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Agassi coasts to fourth Aussie Open title

| Monday, Jan. 27, 2003

MELBOURNE, Australia — Andre Agassi just keeps getting better with age.

The 32-year-old Agassi overwhelmed Rainer Schuettler right from the start and breezed to his fourth Australian Open title, 6-2, 6-2, 6-1, on Saturday, becoming the oldest man to win a Grand Slam singles crown in 31 years.

"There's not a single day that's guaranteed or promised to us, and certainly days like this are very rare," Agassi said.

Agassi won his eighth Grand Slam championship. And the victory might also have been enough to lure his wife, Steffi Graf, out of retirement.

Agassi had said earlier that if he won this tournament, Graf would be his partner for mixed doubles in the French Open. After the final point, Agassi gave a quick wink into the stands at Graf, who won 22 Grand Slam singles titles before she stopped playing three years ago.

"There's one positive thing: I think everyone's looking forward to the French Open," Schuettler said, said drawing laughs from Agassi, Graf and the fans.

Agassi was the oldest man to win a Grand Slam singles title since Ken Rosewall won the Australian Open in 1972 at 37.

"You never know when it's your last, but I'll never forget being here," Agassi told the crowd at the trophy ceremony. "I'll never forget playing for you. I'll never forget the love and support here. I feel like I'm half Australian."

It was a mismatch from the beginning.

Agassi sent back Schuettler's first serve back so hard that the German player could only push it long.

Agassi won the first eight points of the match. When Schuettler finally won a point to start the third game, he raised his hands in mock triumph.

Agassi now has won the Australian Open four of the seven times he has entered. He also had won in 1995, 2000 and 2001, but injured his wrist on the eve of last year's Australian.

The second-seeded Agassi was in complete control throughout the match, finishing off the 31st-seeded Schuettler in one hour, 16 minutes.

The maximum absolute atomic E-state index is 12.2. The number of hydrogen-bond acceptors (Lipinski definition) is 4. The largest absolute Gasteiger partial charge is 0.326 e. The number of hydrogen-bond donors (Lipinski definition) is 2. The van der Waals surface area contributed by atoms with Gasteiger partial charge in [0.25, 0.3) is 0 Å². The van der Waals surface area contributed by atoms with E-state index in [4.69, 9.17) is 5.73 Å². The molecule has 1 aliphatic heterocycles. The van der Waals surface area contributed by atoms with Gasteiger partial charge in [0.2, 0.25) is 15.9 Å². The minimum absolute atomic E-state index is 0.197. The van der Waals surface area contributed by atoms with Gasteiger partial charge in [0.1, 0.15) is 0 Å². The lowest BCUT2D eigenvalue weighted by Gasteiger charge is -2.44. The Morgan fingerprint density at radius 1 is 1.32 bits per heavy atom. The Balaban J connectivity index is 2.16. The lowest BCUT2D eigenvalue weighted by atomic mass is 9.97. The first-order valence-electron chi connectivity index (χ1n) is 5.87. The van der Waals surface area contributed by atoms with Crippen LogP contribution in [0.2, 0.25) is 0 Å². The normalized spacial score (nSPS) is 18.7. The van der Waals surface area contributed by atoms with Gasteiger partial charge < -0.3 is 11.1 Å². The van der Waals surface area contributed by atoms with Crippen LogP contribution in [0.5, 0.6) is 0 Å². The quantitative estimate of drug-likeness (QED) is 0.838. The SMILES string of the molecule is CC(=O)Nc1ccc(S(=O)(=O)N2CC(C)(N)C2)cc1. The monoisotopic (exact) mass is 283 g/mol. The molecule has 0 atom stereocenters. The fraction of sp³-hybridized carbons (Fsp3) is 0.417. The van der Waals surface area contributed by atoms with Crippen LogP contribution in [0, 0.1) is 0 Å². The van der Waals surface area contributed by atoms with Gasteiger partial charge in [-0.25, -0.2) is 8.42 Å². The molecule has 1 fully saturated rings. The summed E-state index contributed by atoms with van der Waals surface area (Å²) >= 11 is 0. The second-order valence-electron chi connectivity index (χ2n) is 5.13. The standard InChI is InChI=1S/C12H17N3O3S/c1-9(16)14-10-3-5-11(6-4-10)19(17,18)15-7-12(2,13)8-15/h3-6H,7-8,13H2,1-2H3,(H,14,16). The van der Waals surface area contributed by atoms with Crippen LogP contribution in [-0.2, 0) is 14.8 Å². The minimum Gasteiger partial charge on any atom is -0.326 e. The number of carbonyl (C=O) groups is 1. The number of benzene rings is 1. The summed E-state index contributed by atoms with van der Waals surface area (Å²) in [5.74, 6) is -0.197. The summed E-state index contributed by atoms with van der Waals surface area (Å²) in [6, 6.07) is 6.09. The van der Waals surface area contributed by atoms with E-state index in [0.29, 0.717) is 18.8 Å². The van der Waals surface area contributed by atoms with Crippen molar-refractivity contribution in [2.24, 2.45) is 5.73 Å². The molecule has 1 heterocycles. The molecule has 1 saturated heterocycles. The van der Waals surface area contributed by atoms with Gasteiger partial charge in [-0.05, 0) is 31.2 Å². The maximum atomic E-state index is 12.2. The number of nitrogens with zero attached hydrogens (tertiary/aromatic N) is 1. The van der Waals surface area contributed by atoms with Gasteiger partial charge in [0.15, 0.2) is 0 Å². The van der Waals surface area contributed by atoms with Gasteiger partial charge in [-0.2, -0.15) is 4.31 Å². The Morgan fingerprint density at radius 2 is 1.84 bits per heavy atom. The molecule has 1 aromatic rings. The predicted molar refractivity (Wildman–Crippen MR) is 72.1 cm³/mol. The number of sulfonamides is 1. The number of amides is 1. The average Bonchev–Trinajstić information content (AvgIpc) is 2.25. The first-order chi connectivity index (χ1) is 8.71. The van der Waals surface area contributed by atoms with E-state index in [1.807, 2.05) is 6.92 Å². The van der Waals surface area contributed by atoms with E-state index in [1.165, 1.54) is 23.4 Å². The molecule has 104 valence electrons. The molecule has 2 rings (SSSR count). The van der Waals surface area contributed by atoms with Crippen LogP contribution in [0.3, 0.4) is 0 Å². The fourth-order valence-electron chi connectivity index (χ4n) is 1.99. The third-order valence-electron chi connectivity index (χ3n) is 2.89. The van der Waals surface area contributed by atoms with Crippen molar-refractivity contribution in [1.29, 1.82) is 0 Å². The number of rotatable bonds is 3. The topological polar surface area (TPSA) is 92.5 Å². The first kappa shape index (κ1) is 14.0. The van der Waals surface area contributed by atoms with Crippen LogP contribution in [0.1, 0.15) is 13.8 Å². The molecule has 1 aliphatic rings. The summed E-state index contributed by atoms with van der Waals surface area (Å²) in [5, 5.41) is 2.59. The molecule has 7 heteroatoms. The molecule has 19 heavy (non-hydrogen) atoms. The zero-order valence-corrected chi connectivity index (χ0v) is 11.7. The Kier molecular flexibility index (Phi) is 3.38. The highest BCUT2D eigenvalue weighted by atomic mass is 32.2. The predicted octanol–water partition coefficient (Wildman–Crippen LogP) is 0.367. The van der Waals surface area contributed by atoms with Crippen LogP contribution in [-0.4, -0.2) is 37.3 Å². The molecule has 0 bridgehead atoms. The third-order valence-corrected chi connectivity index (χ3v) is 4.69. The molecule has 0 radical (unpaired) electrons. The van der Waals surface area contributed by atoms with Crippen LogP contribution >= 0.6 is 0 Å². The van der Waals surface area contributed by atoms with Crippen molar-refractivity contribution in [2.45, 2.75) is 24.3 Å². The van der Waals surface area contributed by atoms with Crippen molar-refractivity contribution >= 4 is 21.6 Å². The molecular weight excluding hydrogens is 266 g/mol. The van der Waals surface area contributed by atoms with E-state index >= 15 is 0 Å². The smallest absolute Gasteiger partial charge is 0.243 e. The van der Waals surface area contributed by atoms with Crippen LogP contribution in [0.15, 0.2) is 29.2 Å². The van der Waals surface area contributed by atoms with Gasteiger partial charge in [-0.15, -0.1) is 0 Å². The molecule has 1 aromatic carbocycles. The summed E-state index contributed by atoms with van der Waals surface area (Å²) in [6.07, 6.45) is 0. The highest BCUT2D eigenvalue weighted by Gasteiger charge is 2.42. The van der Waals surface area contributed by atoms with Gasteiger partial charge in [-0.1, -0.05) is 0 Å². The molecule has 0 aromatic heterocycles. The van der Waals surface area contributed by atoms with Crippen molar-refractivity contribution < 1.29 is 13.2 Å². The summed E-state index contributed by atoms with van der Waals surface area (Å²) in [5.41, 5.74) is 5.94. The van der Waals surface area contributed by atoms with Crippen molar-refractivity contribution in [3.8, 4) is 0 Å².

Agassi matched the most-lopsided victory ever at the Australian Open. By losing only five games, he tied the mark last done in 1926 when John Hawkes defeated Jim Willard, 6-1, 6-3, 6-1.

Overall, it was the most-lopsided Grand Slam men's final since John McEnroe lost just four games to Jimmy Connors at Wimbledon in 1984.

"There's not a lot to say," Schuettler said. "I tried my best, but he was simply too good for me today."

To go with his four Australian wins, Agassi has won two U.S. Open titles and once each at Wimbledon and the French Open. He's also lost six Grand Slam finals.

His eight Grand Slam titles tie him at sixth with Rosewall, Connors, Ivan Lendl and Fred Perry.

Agassi also is the fourth man to win at least four Australian titles. Roy Emerson had six, and Rosewall and Jack Crawford four each.

In extending his winning streak at this tournament to 21 matches, he lost only 48 games in seven matches this time.

Agassi collected $654,000 for winning, bringing his career tournament winnings past $26.3 million.

Schuettler collected $327,000 to add to his previous total of $2.3 million.

The 26-year-old Schuettler never had reached even a Grand Slam quarterfinal before this year. His best previous record was reaching the Australian fourth round in 2001.

He gained one break when 2002 runner-up Marat Safin withdrew from their third-round match with a wrist injury.

In the semifinals, he overcame Andy Roddick, 7-5, 2-6, 6-3, 6-3, after the 20-year-old American wore himself out and hurt his wrist in a 4-hour, 59-minute quarterfinal victory over Younes Al Aynaoui.

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